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Ian Explains: Why Israeli-Palestinian peace talks at Camp David came close but failed in 2020
Ian Explains: Why Israeli-Palestinian peace talks at Camp David came close but failed | GZERO World

Ian Explains: Why Israeli-Palestinian peace talks at Camp David came close but failed in 2020

The last best chance at peace between Israel and Palestine included bowling and baseball at a wooded retreat in rural Maryland.

Twenty-three years ago at Camp David, US President Bill Clinton welcomed Palestinian Liberation Organization chairman Yasser Arafat and Israeli Prime Minister Ehud Barak for a two-week summit in a bucolic setting. The goal: find an enduring solution to the Israel-Palestine crisis.

But as Ian Bremmer explains, as the three leaders strolled together down a leafy Camp David road, they couldn’t have been further apart in their expectations for the summit. Ehud Barak, the young, leftist Israeli Prime Minister—fresh off a series of failed negotiations with Syria—had pushed hard for the summit, arguing that it was the “pressure cooker” that would require him and Arafat to make real progress on a two-state solution. His strategy was to either secure a deal or expose Arafat as an unreliable partner.

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The Camp David summit
The Camp David summit | Quick Take | GZERO Media

The Camp David summit

Ian Bremmer's Quick Take: Hi everybody. Ian Bremmer here and a Quick Take on the Camp David Principles, the historic meeting taking place in Camp David today between President Biden, the Japanese Prime Minister Kishida, and South Korean President Yoon. It's historic. It's a big deal. It's worth talking about. And frankly, I consider this to be the most significant successful piece of diplomacy of the Biden administration to date. It is roughly equivalent in my mind to the Abraham Accords of the Trump administration. In that case, this was leading to direct diplomatic engagement, opening relations between Israel, America's top ally in the region and the UAE, Bahrain and Morocco, other American allies in the region. With the Saudis, not signing, but certainly getting closer. It's important in part because it stabilized a region that matters to the United States. It also allows for better strategic coordination long-term, and it is broadly speaking, supported by both sides.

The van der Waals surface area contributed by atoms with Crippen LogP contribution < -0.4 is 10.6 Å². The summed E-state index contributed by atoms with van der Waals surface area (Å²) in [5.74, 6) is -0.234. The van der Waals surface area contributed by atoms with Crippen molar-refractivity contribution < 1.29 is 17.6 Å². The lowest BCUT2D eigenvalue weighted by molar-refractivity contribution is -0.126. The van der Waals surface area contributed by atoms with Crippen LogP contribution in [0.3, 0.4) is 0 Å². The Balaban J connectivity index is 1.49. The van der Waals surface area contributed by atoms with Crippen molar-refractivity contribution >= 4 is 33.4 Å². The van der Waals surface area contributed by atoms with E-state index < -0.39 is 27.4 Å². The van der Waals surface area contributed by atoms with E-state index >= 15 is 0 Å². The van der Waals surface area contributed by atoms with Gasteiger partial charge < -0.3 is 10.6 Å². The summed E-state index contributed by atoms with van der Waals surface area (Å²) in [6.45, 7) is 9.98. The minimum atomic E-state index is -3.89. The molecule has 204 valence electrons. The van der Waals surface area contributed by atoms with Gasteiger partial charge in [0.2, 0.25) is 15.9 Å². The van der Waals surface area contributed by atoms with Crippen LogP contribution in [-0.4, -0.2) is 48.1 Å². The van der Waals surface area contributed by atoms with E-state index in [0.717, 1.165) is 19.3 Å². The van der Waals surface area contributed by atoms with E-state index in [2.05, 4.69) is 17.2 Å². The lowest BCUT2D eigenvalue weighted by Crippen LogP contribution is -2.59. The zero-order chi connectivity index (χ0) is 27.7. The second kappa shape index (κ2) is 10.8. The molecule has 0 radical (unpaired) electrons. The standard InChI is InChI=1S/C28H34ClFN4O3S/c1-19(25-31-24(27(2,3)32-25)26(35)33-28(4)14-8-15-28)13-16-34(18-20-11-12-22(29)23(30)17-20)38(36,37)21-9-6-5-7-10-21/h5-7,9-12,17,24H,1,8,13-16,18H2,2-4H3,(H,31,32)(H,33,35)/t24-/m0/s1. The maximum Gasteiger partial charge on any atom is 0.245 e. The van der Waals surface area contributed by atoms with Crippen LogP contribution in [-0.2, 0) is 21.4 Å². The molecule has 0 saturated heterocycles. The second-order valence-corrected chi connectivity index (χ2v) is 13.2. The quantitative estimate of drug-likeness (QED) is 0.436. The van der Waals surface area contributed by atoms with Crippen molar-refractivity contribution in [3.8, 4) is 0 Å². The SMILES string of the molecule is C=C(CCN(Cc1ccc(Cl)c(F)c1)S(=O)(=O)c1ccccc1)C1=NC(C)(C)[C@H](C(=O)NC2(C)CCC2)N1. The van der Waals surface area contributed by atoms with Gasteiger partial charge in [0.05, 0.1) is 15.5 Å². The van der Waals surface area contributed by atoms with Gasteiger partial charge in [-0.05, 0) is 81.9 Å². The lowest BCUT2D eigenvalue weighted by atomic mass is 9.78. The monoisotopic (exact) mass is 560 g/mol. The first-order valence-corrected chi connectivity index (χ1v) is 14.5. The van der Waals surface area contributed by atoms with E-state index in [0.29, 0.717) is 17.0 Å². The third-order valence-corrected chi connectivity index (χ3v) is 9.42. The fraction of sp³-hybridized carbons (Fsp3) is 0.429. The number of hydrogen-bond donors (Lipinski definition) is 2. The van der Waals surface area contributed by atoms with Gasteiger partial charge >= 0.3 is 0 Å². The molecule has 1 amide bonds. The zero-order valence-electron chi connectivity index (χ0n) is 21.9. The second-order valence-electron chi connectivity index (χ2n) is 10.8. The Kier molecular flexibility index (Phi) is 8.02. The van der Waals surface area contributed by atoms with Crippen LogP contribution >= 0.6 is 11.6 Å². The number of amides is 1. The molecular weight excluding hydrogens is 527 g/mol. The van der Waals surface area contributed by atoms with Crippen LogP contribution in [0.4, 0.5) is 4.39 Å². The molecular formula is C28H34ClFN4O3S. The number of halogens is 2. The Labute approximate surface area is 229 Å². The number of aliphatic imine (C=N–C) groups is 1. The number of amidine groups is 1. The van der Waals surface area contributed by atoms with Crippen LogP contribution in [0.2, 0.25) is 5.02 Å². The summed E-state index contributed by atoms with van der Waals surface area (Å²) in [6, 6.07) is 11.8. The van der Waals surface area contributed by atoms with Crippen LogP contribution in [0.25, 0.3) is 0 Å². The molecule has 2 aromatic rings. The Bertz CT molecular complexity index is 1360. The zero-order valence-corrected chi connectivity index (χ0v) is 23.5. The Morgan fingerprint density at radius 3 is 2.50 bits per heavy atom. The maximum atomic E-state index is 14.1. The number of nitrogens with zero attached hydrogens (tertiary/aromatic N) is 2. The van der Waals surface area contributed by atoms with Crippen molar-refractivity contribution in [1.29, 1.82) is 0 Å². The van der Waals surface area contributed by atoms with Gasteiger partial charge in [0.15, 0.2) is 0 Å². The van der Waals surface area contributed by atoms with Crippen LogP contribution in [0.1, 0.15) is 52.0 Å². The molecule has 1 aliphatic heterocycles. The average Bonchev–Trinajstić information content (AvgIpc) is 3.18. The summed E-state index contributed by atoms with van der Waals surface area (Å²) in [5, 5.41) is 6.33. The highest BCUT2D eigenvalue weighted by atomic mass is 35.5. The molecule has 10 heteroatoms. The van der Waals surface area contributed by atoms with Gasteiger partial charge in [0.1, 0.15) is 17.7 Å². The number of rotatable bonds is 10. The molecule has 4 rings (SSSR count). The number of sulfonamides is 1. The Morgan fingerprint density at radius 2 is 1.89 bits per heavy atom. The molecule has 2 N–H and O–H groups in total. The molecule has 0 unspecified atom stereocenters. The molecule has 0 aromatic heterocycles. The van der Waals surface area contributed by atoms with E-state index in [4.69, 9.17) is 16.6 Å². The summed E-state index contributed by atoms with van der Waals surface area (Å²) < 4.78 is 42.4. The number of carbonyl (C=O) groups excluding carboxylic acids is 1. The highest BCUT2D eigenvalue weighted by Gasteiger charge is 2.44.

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Japanese Prime Minister Fumio Kishida, U.S. President Joe Biden and South Korean President Yoon Suk Yeol.


Biden brings South Korea and Japan together

Nestled in the woods of Maryland outside Washington, DC, the Camp David estate -- the president's country retreat -- looms large in international diplomacy as a place where serious business gets done.

On Friday, President Joe Biden will host South Korea’s President Yoon Suk Yeol and Japan’s Prime Minister Fumio Kishida for a summit at the famous campsite where, in 1978, Jimmy Carter helped broker peace between Egypt and Israel.

While it might not seem like a big deal for Washington to facilitate a summit with America’s two closest Asian partners, it is monumental that South Korea, in particular, appears ready and willing to enlist in a new US-led trilateral alliance with Japan.

Despite a rapprochement, relations between the two East Asian giants have remained strained since Japan ended its 35-year occupation of the Korean peninsula in 1945.

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